Taken from : https://en.wikipedia.org/wiki/Pineal_gland
The pineal gland, also known as the pineal body, conarium or epiphysis cerebri, is a small endocrine gland in thevertebrate brain. It produces melatonin, a serotonin derived hormone, which affects the modulation of sleep patterns in both seasonal and circadian rhythms.
Melatonin is N-acetyl-5-methoxy-tryptamine, a derivative of the amino acid tryptophan, which also has other functions in the central nervous system. The production of melatonin by the pineal gland is stimulated by darkness and inhibited by light.
So what’s causing this epidemic of sleep disruption in our country? Many experts feel that our excessive use of communications technology (e.g. cell phones, laptops, television, etc.) is driving this significant level of sleep deprivation. If this is the case, it’s no wonder so many Americans struggle with poor sleep, since 95% have reported using some type of electronics at least a few nights a week within the hour before bed. (7) Checking email, watching your favorite late-night comedian, or responding to a text message in bed seems harmless enough, but the sleep disruption caused by these light emitting devices is significant and potentially harmful to your health.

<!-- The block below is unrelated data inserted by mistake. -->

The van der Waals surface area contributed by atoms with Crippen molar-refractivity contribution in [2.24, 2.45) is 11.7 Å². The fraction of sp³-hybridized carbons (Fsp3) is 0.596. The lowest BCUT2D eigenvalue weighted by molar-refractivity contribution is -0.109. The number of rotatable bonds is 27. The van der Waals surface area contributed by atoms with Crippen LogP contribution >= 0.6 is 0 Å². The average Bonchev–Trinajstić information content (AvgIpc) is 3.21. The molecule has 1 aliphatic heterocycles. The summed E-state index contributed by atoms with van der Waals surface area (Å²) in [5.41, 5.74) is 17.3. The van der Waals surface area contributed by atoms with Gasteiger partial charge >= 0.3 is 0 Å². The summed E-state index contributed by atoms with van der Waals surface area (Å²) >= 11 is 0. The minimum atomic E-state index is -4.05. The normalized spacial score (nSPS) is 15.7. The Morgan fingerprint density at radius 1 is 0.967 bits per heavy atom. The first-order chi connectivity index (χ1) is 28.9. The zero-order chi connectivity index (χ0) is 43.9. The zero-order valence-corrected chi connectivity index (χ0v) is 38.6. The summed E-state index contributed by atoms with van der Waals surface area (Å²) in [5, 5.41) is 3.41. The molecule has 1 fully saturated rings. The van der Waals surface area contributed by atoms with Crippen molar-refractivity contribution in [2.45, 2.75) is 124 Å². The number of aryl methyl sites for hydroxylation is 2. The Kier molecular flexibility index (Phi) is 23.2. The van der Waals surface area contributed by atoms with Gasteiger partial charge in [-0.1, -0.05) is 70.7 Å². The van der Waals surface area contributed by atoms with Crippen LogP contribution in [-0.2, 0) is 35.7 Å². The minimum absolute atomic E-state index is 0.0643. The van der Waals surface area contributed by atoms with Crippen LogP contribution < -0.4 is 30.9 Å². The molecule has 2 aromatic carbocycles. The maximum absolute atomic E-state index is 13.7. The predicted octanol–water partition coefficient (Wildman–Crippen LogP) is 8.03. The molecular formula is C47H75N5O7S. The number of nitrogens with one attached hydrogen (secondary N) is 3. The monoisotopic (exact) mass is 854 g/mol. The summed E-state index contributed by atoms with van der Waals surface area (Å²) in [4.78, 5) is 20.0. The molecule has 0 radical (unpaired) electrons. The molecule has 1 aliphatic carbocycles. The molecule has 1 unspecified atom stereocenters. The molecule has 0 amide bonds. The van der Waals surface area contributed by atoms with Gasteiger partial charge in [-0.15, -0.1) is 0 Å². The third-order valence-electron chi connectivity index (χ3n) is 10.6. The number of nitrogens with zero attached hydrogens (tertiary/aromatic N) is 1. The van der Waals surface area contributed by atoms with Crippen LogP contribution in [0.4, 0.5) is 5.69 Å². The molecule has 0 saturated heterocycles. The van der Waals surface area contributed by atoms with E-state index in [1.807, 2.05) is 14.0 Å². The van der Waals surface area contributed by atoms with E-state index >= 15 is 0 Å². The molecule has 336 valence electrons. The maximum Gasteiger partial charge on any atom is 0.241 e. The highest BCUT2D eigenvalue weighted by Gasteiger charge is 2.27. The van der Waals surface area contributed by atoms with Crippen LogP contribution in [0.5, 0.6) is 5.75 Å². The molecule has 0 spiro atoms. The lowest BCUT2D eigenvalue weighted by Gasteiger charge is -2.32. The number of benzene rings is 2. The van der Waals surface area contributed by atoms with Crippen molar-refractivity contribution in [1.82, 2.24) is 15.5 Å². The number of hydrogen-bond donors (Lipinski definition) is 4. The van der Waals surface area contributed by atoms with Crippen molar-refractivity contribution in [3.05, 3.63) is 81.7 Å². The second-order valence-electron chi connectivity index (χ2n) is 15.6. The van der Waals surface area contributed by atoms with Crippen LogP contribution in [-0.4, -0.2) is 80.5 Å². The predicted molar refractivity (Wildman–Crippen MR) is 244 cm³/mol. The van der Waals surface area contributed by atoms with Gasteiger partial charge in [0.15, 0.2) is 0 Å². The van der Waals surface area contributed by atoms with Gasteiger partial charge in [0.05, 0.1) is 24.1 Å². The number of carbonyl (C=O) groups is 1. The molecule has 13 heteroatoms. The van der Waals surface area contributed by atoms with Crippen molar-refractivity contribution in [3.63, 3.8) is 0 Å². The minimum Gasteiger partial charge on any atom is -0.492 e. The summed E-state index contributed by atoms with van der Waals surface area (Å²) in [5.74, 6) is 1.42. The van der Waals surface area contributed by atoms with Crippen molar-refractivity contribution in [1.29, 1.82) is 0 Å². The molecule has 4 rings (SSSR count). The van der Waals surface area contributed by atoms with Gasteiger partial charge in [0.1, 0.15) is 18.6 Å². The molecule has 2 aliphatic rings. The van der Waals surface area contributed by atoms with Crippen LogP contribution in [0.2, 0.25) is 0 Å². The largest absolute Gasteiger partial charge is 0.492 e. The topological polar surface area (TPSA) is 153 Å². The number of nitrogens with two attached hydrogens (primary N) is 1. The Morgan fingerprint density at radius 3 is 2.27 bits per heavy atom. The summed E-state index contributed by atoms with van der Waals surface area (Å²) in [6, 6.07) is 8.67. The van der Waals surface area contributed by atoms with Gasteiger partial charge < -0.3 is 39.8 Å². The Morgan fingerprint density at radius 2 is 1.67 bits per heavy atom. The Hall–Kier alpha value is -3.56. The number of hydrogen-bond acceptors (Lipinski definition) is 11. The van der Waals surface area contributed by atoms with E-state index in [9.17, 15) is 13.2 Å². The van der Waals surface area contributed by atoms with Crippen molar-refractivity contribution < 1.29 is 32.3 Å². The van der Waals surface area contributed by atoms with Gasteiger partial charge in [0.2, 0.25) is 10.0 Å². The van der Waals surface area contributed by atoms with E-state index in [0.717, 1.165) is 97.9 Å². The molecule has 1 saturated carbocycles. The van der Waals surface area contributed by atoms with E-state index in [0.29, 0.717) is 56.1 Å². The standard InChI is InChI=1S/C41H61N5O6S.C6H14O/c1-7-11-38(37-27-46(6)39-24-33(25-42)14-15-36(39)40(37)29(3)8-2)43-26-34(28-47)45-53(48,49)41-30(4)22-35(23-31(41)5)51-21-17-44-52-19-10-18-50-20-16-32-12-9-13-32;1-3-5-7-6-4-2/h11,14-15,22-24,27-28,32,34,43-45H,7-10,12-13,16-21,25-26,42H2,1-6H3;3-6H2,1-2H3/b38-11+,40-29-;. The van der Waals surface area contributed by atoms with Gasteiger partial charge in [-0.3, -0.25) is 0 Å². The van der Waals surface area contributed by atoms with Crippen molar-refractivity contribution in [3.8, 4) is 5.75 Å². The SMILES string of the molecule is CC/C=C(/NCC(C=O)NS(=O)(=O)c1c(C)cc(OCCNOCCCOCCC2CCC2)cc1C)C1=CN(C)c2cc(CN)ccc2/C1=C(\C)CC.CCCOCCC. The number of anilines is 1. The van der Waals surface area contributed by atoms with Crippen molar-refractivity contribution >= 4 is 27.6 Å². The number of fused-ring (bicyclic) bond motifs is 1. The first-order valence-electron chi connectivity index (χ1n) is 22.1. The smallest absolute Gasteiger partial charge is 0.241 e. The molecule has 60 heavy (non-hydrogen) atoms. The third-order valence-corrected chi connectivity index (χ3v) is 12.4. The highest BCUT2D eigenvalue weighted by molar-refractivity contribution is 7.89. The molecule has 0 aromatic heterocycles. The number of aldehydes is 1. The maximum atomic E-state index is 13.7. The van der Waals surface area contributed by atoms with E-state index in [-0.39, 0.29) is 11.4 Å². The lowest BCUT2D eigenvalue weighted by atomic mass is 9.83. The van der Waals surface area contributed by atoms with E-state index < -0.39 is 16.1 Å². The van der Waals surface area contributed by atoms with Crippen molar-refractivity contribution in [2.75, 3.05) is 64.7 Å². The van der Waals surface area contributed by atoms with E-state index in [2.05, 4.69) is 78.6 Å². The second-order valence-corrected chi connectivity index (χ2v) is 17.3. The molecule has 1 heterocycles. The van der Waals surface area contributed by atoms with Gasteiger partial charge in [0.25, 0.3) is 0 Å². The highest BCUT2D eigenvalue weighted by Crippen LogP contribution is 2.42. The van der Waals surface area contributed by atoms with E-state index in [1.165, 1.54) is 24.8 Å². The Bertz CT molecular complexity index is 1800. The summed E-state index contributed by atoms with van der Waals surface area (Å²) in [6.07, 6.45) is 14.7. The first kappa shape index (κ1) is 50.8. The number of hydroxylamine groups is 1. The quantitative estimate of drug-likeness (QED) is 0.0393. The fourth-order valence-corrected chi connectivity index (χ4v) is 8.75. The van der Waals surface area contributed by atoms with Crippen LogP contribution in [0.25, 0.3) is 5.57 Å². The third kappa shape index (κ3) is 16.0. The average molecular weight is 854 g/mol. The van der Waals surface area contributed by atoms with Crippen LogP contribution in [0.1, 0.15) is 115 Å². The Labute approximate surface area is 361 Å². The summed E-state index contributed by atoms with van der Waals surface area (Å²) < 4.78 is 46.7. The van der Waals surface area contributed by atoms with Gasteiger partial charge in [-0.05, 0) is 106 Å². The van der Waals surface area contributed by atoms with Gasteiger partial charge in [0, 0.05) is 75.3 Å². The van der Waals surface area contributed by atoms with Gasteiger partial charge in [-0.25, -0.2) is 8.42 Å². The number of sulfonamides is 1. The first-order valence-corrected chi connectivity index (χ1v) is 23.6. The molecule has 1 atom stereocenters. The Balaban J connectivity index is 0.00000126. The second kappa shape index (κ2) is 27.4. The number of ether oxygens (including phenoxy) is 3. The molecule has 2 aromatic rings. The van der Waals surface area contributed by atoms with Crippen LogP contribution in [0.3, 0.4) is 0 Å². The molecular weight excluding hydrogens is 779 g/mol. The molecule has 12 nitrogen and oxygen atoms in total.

Research has demonstrated that nighttime light exposure suppresses the production of melatonin, the major hormone secreted by the pineal gland that controls sleep and wake cycles. (8) Therefore, a reduction in melatonin at night is associated with subjective levels of sleeplessness. (9, 10) But melatonin suppression has far worse consequences than simply poor sleep outcomes: it has also been shown to increase the risk of cancer, impair immune system function, and possibly lead to cardiometabolic consequences such as type 2 diabetes, metabolic syndrome, obesity, and heart disease. (11, 12, 13) With serious consequences like these, preventing melatonin suppression should be a top priority in anyone’s healthy lifestyle.
Blue light and melatonin suppression
It is well established that short-wavelength or “blue” light is the most melatonin-suppressive; this is the type of light typically emitted by devices such as televisions, computer screens, and cellphones. (14, 15) To produce white light, these electronic devices must emit light at short wavelengths, close to the peak sensitivity of melatonin suppression. (16) This means that products such as tablets, smartphones, and other devices with self-luminous electronic displays are major sources for suppressing melatonin at night, thereby reducing sleep duration and disrupting sleep. (Figure credit: Wood et al, 2013)